Heller picked up her thoughts. "And often the greatest dater is not the greatest mate," she said. "So you are looking for a great mate, not the guy who is going to take you to the coolest, hottest restaurant and the hippest party in the Hamptons, because that guy is going to fizzle."
Rose had a warning for Ross.
"It's going to be hard for you," she said. "Because we are not picking a man that you are going to be used to. We are picking a man that we think is good for you."
Ross seemed skeptical.
"For me, it's all about the chemistry," she said. "At the end of the day, you know, I have had guys that have come into my life who have been good to me to a certain degree, but I just haven't been attracted."
"Chemistry," Rose replied, "comes in all different ways. The chemistry you are presenting right now is not going to get you, you have an outfit that is going to attract a man that is thinking one thing. You need to soften yourself up and cover up a little."
Heller and Rose said they'd gotten to the root of Ross' self-destructive dating pattern.
"You know, when we asked her values, she talked about being loyal, about being kind," Heller said. "And then, over here, she's looking for Mr. Big, who is going to take her to this fancy restaurant and beach house, and out to Aspen, and where it fizzles in two weeks. So, I think she was definitely dating the fantasy and it was getting her nowhere."
"She came to us in hot pants and a very low-cut T-shirt," she said. "She wants a man, she wants a man that she is going to settle down and raise children with. I am sorry, but a man who sees that is thinking, 'hmm, I'll have a few fun nights with her but I am not going to take this woman seriously.' And we also found that Orli is always wanting to please. And she constantly wants to please so she doesn't really know what she wants."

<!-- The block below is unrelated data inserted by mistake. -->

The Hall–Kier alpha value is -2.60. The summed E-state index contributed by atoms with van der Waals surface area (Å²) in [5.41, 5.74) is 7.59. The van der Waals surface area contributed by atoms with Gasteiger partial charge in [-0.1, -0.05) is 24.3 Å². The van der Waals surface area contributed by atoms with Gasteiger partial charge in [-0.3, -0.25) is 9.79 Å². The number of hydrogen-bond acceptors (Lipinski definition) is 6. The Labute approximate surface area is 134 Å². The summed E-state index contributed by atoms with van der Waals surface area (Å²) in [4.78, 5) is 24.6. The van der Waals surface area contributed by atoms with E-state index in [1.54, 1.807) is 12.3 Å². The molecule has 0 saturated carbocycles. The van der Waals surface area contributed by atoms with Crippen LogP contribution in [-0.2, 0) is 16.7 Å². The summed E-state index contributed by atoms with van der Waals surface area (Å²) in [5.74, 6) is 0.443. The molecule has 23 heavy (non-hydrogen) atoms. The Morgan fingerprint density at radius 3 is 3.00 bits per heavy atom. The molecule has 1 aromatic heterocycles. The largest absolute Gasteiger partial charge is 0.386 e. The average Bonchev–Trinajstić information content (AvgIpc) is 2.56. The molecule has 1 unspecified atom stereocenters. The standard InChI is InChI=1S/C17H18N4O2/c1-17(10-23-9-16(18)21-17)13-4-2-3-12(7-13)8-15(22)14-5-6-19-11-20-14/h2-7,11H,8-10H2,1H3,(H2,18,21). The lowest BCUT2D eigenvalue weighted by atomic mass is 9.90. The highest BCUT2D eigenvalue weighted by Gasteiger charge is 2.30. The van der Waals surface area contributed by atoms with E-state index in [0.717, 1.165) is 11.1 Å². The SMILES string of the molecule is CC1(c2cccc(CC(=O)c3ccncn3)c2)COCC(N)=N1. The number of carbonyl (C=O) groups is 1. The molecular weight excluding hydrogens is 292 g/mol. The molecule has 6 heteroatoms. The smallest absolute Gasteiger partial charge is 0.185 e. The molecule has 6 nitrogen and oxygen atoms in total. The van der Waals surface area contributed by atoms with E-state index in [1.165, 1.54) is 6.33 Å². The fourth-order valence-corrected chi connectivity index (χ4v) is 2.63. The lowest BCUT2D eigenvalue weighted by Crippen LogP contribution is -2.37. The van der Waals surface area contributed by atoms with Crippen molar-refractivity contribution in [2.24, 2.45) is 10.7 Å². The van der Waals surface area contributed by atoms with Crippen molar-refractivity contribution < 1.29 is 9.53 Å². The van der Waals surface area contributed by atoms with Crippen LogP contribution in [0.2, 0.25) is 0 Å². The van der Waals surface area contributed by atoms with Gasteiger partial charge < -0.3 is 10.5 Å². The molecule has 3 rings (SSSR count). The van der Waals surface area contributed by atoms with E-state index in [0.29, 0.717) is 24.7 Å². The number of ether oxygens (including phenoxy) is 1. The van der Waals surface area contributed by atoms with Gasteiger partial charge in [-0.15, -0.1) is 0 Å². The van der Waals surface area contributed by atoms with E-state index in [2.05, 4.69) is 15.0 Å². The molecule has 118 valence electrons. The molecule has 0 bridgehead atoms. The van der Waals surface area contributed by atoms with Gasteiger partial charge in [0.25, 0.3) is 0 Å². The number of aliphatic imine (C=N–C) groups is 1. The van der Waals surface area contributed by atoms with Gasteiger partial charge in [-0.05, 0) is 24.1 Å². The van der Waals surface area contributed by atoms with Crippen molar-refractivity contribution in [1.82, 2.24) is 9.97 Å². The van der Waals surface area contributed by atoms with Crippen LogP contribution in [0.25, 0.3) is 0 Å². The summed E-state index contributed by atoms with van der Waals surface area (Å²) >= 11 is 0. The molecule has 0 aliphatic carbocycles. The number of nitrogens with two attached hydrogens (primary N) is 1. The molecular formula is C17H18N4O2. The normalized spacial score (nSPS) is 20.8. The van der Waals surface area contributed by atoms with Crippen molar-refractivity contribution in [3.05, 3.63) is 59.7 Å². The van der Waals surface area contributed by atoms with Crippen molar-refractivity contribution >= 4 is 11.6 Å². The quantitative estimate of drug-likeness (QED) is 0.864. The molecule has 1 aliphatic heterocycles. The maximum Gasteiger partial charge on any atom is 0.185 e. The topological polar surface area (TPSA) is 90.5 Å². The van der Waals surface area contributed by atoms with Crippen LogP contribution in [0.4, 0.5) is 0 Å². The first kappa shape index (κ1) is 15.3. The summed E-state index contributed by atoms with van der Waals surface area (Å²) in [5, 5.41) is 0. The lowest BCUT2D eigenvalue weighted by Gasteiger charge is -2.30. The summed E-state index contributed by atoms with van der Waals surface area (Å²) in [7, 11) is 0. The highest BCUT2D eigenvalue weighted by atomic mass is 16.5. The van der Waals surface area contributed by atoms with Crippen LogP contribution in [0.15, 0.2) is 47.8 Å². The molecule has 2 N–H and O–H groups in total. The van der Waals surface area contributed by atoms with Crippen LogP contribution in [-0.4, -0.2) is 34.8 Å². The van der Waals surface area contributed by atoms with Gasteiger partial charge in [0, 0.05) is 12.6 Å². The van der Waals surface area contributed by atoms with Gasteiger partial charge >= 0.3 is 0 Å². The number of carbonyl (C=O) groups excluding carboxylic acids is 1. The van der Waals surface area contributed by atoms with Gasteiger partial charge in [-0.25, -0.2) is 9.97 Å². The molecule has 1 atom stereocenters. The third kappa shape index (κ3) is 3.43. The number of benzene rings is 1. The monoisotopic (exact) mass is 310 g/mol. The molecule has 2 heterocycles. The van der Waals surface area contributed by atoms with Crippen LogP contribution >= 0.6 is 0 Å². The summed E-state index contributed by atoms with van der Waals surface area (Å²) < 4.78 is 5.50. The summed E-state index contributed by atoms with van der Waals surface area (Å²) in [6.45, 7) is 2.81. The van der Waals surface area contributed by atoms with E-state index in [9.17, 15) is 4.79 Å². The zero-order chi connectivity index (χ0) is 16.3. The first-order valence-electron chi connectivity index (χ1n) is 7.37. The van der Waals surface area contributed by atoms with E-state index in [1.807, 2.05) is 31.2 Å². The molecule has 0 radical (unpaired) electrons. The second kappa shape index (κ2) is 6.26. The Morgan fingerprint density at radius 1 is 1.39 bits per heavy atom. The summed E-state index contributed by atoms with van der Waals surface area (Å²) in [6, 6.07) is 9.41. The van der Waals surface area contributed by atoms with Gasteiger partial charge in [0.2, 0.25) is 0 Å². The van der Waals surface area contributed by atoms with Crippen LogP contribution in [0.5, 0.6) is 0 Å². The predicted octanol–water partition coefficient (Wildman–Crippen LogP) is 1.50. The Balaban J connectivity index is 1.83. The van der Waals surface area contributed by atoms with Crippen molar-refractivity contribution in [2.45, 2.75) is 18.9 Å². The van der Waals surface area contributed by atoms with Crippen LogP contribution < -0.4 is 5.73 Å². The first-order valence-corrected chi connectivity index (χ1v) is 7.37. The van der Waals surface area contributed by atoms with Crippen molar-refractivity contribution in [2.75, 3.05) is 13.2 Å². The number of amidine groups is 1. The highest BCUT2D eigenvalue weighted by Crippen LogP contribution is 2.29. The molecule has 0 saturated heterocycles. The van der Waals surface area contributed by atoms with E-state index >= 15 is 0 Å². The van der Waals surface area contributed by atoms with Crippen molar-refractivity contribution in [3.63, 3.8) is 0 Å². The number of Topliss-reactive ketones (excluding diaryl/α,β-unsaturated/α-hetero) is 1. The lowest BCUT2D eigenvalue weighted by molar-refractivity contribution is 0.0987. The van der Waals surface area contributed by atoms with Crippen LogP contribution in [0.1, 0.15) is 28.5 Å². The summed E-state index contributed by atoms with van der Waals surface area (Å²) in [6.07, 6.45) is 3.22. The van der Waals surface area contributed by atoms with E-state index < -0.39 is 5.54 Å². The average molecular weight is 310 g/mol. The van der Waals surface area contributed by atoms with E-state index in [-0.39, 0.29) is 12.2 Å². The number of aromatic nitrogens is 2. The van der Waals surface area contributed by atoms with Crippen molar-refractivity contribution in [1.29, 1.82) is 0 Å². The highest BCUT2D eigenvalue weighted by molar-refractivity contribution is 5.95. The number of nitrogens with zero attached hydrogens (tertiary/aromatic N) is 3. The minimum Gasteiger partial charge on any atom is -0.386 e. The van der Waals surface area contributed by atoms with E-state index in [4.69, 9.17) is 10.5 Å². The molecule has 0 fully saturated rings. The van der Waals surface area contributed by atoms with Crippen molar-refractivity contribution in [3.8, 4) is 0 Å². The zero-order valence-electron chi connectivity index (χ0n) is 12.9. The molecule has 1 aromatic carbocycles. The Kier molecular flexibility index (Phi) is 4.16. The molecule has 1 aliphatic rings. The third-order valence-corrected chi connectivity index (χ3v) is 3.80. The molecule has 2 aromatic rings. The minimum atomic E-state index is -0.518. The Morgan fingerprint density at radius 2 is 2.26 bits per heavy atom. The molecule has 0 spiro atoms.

But Ross was somewhat resistant to her highly paid advisers' advice.
"I have always been told from my friends and my family that I have really great taste in clothes, and I always wear my hair just right and my makeup is always just right and not too overdone, so I am a little, you know, hesitant" to change, she said.
The next day, it was time for the wardrobe makeover. Right off the bat, Heller and Rose said Ross was projecting the wrong image.
"Can I ask you a question?" said Rose, pointing to the short shorts Ross had on. "Would you wear this on a date?"
The answer was yes.
"I've worn this on a date -- probably like a third or fourth date -- and I get compliments on these shorts all the time," Ross said. "I work out all the time, I like to accentuate what I have."
"We are not saying to turn into somebody else, just show them the other side of you and we are not saying to change," she said. "Just calm down."
The three women rummaged through a giant pile of clothes.
But matchmaking isn't just about finding the right outfit: It's about finding the right fit. To that end, the matchmakers had interviewed one eligible, earnest, eager bachelor after another, spending weeks to narrow their list to three perfect dates.
Bachelor No. 1 was John, a 44-year-old Washington, D.C.-based political strategist. No. 2 was Max, a 29-year-old finance professional in New York City. And No. 3 was Mario, a 29-year-old Italian investment banker in New York City. None of the men wanted their last names used.
Heller handicapped John's chances.